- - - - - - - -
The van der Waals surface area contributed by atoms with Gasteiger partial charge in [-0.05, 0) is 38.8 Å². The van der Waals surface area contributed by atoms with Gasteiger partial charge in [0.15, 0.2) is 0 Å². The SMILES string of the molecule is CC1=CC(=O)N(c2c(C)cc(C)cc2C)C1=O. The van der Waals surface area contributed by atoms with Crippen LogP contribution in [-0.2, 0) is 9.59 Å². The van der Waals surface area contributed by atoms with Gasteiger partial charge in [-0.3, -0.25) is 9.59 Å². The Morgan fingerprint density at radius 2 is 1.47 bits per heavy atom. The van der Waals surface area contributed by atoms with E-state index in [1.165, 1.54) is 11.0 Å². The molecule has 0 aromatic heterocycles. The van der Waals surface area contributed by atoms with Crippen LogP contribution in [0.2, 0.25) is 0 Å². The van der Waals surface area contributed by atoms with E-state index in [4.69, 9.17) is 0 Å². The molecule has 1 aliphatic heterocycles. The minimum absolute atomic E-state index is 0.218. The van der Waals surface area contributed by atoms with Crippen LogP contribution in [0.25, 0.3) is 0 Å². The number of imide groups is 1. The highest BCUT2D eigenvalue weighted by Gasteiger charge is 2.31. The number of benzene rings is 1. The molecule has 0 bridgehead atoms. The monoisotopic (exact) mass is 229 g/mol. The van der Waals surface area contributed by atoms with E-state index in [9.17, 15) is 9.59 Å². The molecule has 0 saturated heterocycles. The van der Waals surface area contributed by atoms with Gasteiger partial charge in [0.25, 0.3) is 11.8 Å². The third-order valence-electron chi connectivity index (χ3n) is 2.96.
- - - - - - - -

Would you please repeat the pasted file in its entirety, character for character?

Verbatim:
The van der Waals surface area contributed by atoms with Gasteiger partial charge in [-0.05, 0) is 38.8 Å². The van der Waals surface area contributed by atoms with Gasteiger partial charge in [0.15, 0.2) is 0 Å². The SMILES string of the molecule is CC1=CC(=O)N(c2c(C)cc(C)cc2C)C1=O. The van der Waals surface area contributed by atoms with Crippen LogP contribution in [-0.2, 0) is 9.59 Å². The van der Waals surface area contributed by atoms with Gasteiger partial charge in [-0.3, -0.25) is 9.59 Å². The Morgan fingerprint density at radius 2 is 1.47 bits per heavy atom. The van der Waals surface area contributed by atoms with E-state index in [1.165, 1.54) is 11.0 Å². The molecule has 0 aromatic heterocycles. The van der Waals surface area contributed by atoms with Crippen LogP contribution in [0.2, 0.25) is 0 Å². The van der Waals surface area contributed by atoms with E-state index in [4.69, 9.17) is 0 Å². The molecule has 1 aliphatic heterocycles. The minimum absolute atomic E-state index is 0.218. The van der Waals surface area contributed by atoms with Crippen LogP contribution in [0.25, 0.3) is 0 Å². The number of imide groups is 1. The highest BCUT2D eigenvalue weighted by Gasteiger charge is 2.31. The number of benzene rings is 1. The molecule has 0 bridgehead atoms. The monoisotopic (exact) mass is 229 g/mol. The van der Waals surface area contributed by atoms with E-state index in [9.17, 15) is 9.59 Å². The molecule has 0 saturated heterocycles. The van der Waals surface area contributed by atoms with Gasteiger partial charge in [0.25, 0.3) is 11.8 Å². The third-order valence-electron chi connectivity index (χ3n) is 2.96.